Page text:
Bulldogs for Life recently took to Butler University’s sidewalks, but not with chants and picket signs in broad daylight.
These protestors were strangely silent, using chalk to scrawl their opinions on sidewalks by night.
This attempt to bring a heady social-issue discussion to the forefront is commendable, but it ultimately fails to raise consciousness.
Several factors render chalking an ineffective form of protest.
Generally, the aim of any protest is to force the community to listen to the concerns of those rallying.
Disruption is a key component of grabbing a community’s attention.
The concerns posed by protestors can easily be ignored unless the action directly cuts into or disrupts the community.
Chalking doesn’t force the passerby to recognize the humanity and concerns of those demonstrating.
In fact, people can literally walk all over the contentions both sides have raised.
Also, the anonymity provided by chalking means no one is held accountable for what is written.
This lack of accountability can lead to unhelpful, polarized discussion.
This is illustrated by the chalk-back of unidentified pro-choice individuals.
These vigilante chalkers wrote pro-choice quips and reactions to Bulldogs for Life’s statements.
Unfortunately, the action has led to the misconception that Demia: Feminist Majority Leadership Alliance is responsible for these reactions, intensifying the campus debate.
Although Demia is pro-choice, it did not chalk back and discouraged members from doing so, said Kate Langdon, Demia executive board member.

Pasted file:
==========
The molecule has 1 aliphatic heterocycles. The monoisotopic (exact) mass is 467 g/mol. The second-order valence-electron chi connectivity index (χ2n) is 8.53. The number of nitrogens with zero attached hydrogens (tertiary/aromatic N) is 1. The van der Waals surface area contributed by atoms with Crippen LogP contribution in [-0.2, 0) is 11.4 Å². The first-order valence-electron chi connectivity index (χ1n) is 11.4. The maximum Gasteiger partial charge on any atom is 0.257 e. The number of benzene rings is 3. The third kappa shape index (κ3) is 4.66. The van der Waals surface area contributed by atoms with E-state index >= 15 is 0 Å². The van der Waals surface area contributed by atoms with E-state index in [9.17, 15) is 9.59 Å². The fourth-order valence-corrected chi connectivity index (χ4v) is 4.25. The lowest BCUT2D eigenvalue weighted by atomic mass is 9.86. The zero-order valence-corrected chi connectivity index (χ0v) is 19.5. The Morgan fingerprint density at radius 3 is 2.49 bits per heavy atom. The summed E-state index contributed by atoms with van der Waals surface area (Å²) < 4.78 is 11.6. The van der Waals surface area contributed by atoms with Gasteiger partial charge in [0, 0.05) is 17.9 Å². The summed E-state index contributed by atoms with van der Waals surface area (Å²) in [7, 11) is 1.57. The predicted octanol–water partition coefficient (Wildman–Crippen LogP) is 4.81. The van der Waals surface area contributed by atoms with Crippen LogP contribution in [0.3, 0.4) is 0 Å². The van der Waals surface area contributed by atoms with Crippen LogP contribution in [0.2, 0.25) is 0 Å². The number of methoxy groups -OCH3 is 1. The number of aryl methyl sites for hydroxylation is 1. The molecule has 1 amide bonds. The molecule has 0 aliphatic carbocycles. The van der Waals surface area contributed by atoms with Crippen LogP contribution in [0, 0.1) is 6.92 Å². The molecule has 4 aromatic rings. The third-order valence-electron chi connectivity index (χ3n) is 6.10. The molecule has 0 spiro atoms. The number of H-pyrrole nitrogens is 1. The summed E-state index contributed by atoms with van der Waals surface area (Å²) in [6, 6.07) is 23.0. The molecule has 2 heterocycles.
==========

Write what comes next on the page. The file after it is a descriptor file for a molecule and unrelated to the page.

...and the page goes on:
“Some members felt it was Demia’s duty to chalk back,” she said, “but we realized the likelihood that a chalk-back would only increase hostilities between the two views and organizations.”
Also, the full complexity of the issue cannot be boiled down to a basic talking point or one-sentence quip.
Ultimately, chalking limits meaningful discussion about abortion or any other issue instead of opening the field for future conversation.
Despite the limitations of chalking, Elizabeth Pieta, president of Bulldogs for Life, sees its benefits.
“I think it takes more than chalking to change someone’s mind about abortion, but (chalking) does start the campus conversation on the topic,” Pieta said.
Bulldogs for Life has the right to chalk, but this should be done in conjunction with more effective actions, events and protests.
Demia and Bulldogs for Life could host public forums and debates for students to hear fuller arguments from both pro-life and pro-choice students.
They could organize rallies where action is disruptive.
They could form actual protests where words are backed up by presence and accountability.
These different forms of political and social action will benefit the groups invested in these issues by raising awareness in more conducive manners.
Butler’s campus will also be all the better for this change in political climate because legitimate, open discussion will begin.